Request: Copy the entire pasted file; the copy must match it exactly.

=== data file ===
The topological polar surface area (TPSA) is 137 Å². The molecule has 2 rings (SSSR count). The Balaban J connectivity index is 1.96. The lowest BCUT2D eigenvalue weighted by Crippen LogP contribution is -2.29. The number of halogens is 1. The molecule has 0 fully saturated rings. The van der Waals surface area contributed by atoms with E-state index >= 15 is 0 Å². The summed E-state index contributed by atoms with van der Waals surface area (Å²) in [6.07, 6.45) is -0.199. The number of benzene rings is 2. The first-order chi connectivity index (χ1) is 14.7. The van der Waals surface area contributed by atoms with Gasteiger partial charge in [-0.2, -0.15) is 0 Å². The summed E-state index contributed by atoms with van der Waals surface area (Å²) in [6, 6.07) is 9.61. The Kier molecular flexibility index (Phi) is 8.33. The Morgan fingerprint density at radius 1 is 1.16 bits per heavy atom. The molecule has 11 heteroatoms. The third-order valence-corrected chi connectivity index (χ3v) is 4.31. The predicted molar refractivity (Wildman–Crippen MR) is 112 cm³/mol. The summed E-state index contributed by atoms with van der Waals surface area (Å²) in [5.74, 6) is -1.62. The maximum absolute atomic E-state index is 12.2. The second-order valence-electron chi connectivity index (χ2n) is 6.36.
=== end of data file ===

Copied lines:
The topological polar surface area (TPSA) is 137 Å². The molecule has 2 rings (SSSR count). The Balaban J connectivity index is 1.96. The lowest BCUT2D eigenvalue weighted by Crippen LogP contribution is -2.29. The number of halogens is 1. The molecule has 0 fully saturated rings. The van der Waals surface area contributed by atoms with E-state index >= 15 is 0 Å². The summed E-state index contributed by atoms with van der Waals surface area (Å²) in [6.07, 6.45) is -0.199. The number of benzene rings is 2. The first-order chi connectivity index (χ1) is 14.7. The van der Waals surface area contributed by atoms with Gasteiger partial charge in [-0.2, -0.15) is 0 Å². The summed E-state index contributed by atoms with van der Waals surface area (Å²) in [6, 6.07) is 9.61. The Kier molecular flexibility index (Phi) is 8.33. The Morgan fingerprint density at radius 1 is 1.16 bits per heavy atom. The molecule has 11 heteroatoms. The third-order valence-corrected chi connectivity index (χ3v) is 4.31. The predicted molar refractivity (Wildman–Crippen MR) is 112 cm³/mol. The summed E-state index contributed by atoms with van der Waals surface area (Å²) in [5.74, 6) is -1.62. The maximum absolute atomic E-state index is 12.2. The second-order valence-electron chi connectivity index (χ2n) is 6.36.